“I only had two cycles of chemotherapy left and my blood counts have been fine throughout, so I’d thought, perhaps, they’d send my chemotherapy (I take it orally) to my GP to avoid me going in for hospital appointments, so I could finish the course.”
‘I’m very scared’
Meanwhile, others on social media have also shared their stories of cancer treatments and tests being stopped for themselves, friends and family.
Mary Ball, from Wigan, said her husband “won’t be counted in the statistics” after he was told he couldn’t have surgery, and now wasn’t sure if he could have chemotherapy either.
She said: “It’s all because of COVID-19 but he won’t be counted in the statistics. It’s not fair. He deserves a chance but everything’s stopped for the virus. He should have hope.”
A Derbyshire-based Twitter user called Paul said his partner had recently had “a growth spotted” on her liver.
He added: “She has been told they can’t perform a biopsy to check for cancer due to COVID.
“I am very scared this could be the difference between a positive outcome and one that doesn’t bear thinking about.”
According to professor Karol Sikora, young patients with Hodgkin’s disease, leukaemia and testicular cancer should “continue [treatment] as planned”, but assured for others that he believed the pandemic would be a “temporary blip”.
“If they are just starting chemotherapy or radiotherapy, it may be best to delay through the peak [of coronavirus cases] just in case they get ill,” he said.
“After the peak goes down, we need to get cancer and cardio patients their treatment – we have to reconsider and start prioritising the cancer and cardiac care.”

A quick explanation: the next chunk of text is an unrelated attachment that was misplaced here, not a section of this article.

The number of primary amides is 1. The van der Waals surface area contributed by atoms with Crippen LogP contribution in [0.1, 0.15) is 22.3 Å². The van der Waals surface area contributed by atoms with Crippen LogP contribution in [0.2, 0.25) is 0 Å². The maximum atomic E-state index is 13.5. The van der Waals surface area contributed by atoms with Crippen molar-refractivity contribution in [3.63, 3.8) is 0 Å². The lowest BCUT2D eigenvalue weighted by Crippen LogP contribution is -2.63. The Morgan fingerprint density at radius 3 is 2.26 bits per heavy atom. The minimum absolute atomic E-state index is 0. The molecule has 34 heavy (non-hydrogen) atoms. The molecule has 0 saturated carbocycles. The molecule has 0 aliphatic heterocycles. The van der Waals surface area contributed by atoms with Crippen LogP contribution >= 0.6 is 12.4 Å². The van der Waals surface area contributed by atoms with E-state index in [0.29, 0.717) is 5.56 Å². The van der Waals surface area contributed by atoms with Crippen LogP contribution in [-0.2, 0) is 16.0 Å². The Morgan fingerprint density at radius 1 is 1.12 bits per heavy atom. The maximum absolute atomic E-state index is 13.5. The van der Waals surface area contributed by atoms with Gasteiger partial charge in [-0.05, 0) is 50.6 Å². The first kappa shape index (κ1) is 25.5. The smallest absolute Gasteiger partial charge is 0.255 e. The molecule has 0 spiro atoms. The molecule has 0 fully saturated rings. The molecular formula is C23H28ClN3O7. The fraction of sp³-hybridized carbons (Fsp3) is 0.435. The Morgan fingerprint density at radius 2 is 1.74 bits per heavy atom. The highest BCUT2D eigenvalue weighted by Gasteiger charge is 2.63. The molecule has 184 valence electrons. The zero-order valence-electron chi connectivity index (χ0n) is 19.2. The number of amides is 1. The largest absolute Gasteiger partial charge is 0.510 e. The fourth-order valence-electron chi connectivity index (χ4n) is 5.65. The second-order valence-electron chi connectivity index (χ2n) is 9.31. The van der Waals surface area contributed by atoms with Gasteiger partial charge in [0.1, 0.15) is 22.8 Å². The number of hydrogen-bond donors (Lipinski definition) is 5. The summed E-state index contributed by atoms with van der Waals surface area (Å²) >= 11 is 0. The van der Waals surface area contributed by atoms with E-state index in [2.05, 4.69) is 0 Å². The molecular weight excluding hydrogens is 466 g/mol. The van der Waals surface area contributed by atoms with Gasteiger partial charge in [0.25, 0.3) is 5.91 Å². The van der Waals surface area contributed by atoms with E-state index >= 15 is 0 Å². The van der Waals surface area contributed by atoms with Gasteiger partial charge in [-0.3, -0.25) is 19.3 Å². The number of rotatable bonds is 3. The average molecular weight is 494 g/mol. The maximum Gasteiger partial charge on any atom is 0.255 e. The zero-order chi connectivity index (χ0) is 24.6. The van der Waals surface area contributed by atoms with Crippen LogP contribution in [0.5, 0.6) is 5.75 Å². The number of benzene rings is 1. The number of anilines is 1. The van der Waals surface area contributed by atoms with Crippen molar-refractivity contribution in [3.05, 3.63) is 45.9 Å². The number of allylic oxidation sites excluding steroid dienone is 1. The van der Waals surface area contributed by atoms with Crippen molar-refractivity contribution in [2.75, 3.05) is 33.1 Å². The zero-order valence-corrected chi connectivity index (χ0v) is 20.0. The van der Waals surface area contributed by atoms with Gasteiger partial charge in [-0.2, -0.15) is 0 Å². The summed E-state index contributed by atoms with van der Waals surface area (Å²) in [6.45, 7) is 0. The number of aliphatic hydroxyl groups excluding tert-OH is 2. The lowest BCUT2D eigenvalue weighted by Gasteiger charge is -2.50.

Speaking further about the peak of COVID-19 in the UK, which is expected this week, he added: “This weekend is a bad time to be ill. Don’t be ill on Easter.”
‘Not yet clear’ how coronavirus will affect cancer care
Cancer Research UK’s chief clinician professor Charles Swanton told Euronews in an email that the “complete picture” of how COVID-19 will affect cancer “is not yet clear.”
He added: “These are unprecedented times and the NHS will have to make some very difficult decisions.
“But as the virus becomes more common in the UK, it will undoubtedly add more pressure to the NHS, bed and [intensive treatment unit] availability and hence service delivery.
“We also know that patients suffering from cancer are at higher risk of complications from viral infections such as flu, and COVID-19 is likely no different.”
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Turning to NHS staff in particular, Swanton said they “are working tirelessly, and doctors and the NHS are adapting to the virus pandemic accordingly.
“Case-by-case treatment decisions will have to be based on patient risks and benefits across the service, as in-patient hospital care may expose cancer patients to the virus.
“And hospital services will be increasingly prioritised for patients with COVID-19 needing urgent care during this very difficult time which will impact on the national healthcare resources across all areas of medicine.
“Any patients who are concerned about their treatment should speak to their doctor and follow any updates to NHS guidance.”
‘I worry about the well-being of hospital staff’
Meredrew said her former role as a psychologist had now left her wondering about the long-term mental strain the COVID-19 crisis would have on healthcare staff.
She said: “Having had to work in stretched services as a psychologist, I fully appreciate that everyone is doing their best in a very under-resourced system.
“With my professional head on I really worry about the long term impact of all of this on the well-being of hospital staff.
“In my former role, I was part of a critical incident team where we’d offer psychological support to schools after traumatic incidents, and I wonder what is in place for NHS staff as this goes beyond what would normally be expected of them.”